Despite being a perfectly nice, approachable, seemingly non-homicidal individual, Dylan Brenton plays a lot of murderers (the first time I saw him was literally a production of Assassins). It’s fitting, then, that his performance as arguably the most famous murderer in the western canon led to his MyTheatre Award nomination for Outstanding Actor.
We interviewed the Wolf Manor Theatre Collective artistic director about being “the Macbethiest Macbeth that ever Macbethed” and why he keeps coming back to Shakespeare.
Can you remember the first theatre production you ever saw?
My father is an actor back home in St. John’s, NL and I remember sitting under the overpass in Bowring park watching him (Bruce Brenton), Aiden Flynn and Neil Butler doing the Cmplet Wrks Abrdgd with Shakespeare by the Sea as a remount from what had been a legendary sell out at the LSPU Hall (People sitting in aisles and everything.) I was maybe 3 or 4, and couldn’t really understand why my dad was in tights, but it was really funny. I’m sure baby Dylan had been around for a few other plays dad did, considering my birth actually interrupted a dress rehearsal for a Robert Munsch show he was doing.
What’s your favourite role you’ve ever played?
Macbeth. Always. Seconded maybe by Portia in Julius Caesar.
Do you have a dream part you’d like to play one day?
Definitely, a few I guess. Would love to play Eddie in Fool for Love, Katurian K. Katurian in Pillowman, Jacob Mercer in Saltwater Moon and basically every part in the Shakespeare cannon.
How did your experiences at Ryerson Theatre School shape you as a performer?
I’m really interested in physical work and the actor being really connected to the body. Ryerson relentlessly beat me out of my head and into my body. Most importantly I met a lot of incredible people I want to work with for the rest of my life.
How does playing Shakespeare compare to contemporary or musical theatre? What keeps bringing you back to the bard?
I wish I had an easy answer. I do more Shakespeare than anything else, because I love the text, the stories, the connection to the audience and just the amount of ‘play’ allowed in a good Shakespeare performance . Contemporary theatre is a lot more subtextual frequently, while Shakespeare really lets it all out. Musical theatre isn’t something I’ve done a lot of, so I don’t really know how to approach it all the time. I really want to delve more into it, mainly to explore voice training. Regardless of it being classical, contemporary or musical the one thing I always anchor to is ‘play’, it’s about the game the actors build on stage together and what game they really get to play for real with one another. That transcends genre, it’s all about what’s really going on.
Tell us about the formation of the Wolf Manor Theatre Collective. What are the company’s goals?
Going to Ryerson gave me two important things: A database of actors that I wanted to work with forever and fever to be creating my own work (no one else is gunna give it to ya’). I’ve known for a long time I would want to run a theatre company, so Wolf Manor was the chance to get the ball rolling. Originally coming from a lot of talks in a dingy basement apartment, myself, Hugh Ritchie and Tom Sinclair decide we we’re just going to go for it. I was really inspired by a talk from Phil Akin (Obsidian Theatre), to make the work I wanted to see. So we took the name we’d given to our apartment (a bit of a party house legend at Ryerson, we’d like to think) and decide to tackle my favourite Shakespeare: Julius Caesar. This show gave me a chance to take a solid crack at directing and play with my ideas about what I want to see in theatre: real hard play amongst actors. We did a tight 90 minute cut of the script and built some crazy character cross-casting with 5 actors taking on the entire world of Caesar (Anna Fraser ferociously building 13 full roles). We played physically, we explored genuine actor to actor relationships, we made some sounds, we went for blood and tried to make something we could all be proud of.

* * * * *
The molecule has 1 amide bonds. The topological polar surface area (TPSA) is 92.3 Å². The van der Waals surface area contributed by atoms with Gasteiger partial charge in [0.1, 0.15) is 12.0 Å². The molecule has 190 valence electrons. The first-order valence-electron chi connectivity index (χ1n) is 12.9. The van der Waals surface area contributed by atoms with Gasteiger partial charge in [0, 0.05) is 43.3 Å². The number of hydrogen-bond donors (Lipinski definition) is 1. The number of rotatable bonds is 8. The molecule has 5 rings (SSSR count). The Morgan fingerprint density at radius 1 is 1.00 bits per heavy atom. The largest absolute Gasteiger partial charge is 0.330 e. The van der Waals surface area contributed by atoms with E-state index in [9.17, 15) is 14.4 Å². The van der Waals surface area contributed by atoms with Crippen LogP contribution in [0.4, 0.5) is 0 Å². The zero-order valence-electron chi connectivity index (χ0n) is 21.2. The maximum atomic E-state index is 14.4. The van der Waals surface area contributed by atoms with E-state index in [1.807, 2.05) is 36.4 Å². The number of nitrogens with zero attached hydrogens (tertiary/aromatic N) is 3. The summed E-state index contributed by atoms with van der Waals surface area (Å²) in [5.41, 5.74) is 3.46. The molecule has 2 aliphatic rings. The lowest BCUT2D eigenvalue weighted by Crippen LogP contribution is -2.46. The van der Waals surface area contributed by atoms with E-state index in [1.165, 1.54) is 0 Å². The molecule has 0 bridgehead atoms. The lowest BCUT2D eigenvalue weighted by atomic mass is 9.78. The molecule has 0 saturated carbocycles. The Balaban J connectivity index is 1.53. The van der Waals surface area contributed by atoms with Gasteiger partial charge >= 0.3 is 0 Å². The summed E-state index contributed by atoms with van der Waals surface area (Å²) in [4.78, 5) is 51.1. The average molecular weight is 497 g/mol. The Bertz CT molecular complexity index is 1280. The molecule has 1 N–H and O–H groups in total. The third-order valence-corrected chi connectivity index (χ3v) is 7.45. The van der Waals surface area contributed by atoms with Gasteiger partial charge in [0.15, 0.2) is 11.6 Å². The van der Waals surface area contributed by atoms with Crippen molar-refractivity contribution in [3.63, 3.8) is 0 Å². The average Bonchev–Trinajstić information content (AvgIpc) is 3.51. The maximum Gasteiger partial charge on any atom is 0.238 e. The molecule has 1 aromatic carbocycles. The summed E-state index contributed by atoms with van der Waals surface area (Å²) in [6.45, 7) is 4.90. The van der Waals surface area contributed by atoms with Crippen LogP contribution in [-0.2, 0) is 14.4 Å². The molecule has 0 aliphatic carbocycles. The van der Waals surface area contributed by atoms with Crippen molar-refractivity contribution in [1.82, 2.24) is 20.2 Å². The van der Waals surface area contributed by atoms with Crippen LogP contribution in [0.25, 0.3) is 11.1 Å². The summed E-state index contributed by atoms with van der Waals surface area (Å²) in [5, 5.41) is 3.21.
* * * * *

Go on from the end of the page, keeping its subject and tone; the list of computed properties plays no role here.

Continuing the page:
Since then, Wolf Manor has been focusing on building a style that is uniquely ours, which has been navigated by 4 very different directors. Moving forward, we are working to grow our mandate of ‘Theatre Built to Roam’; hoping to prove that our shows can exist in any space (though we’ve only been in sorta-conventional theatres thus far). We are aiming to take some shows (Shrinking Violet, Macbeth, etc.) on tours through High Schools, Shelters, Community Centres, parks, or any venue where people would be willing to sit (or stand) and watch. Our major goal is to acquire a theatre space where we could develop and premiere all the shows with our artistic ensemble and then ready them for tour. Eventually we hope to have a 25 – 30 artistic contributors who could be ready and willing to remount and take any of our past shows on the road for whatever reason they may be needed.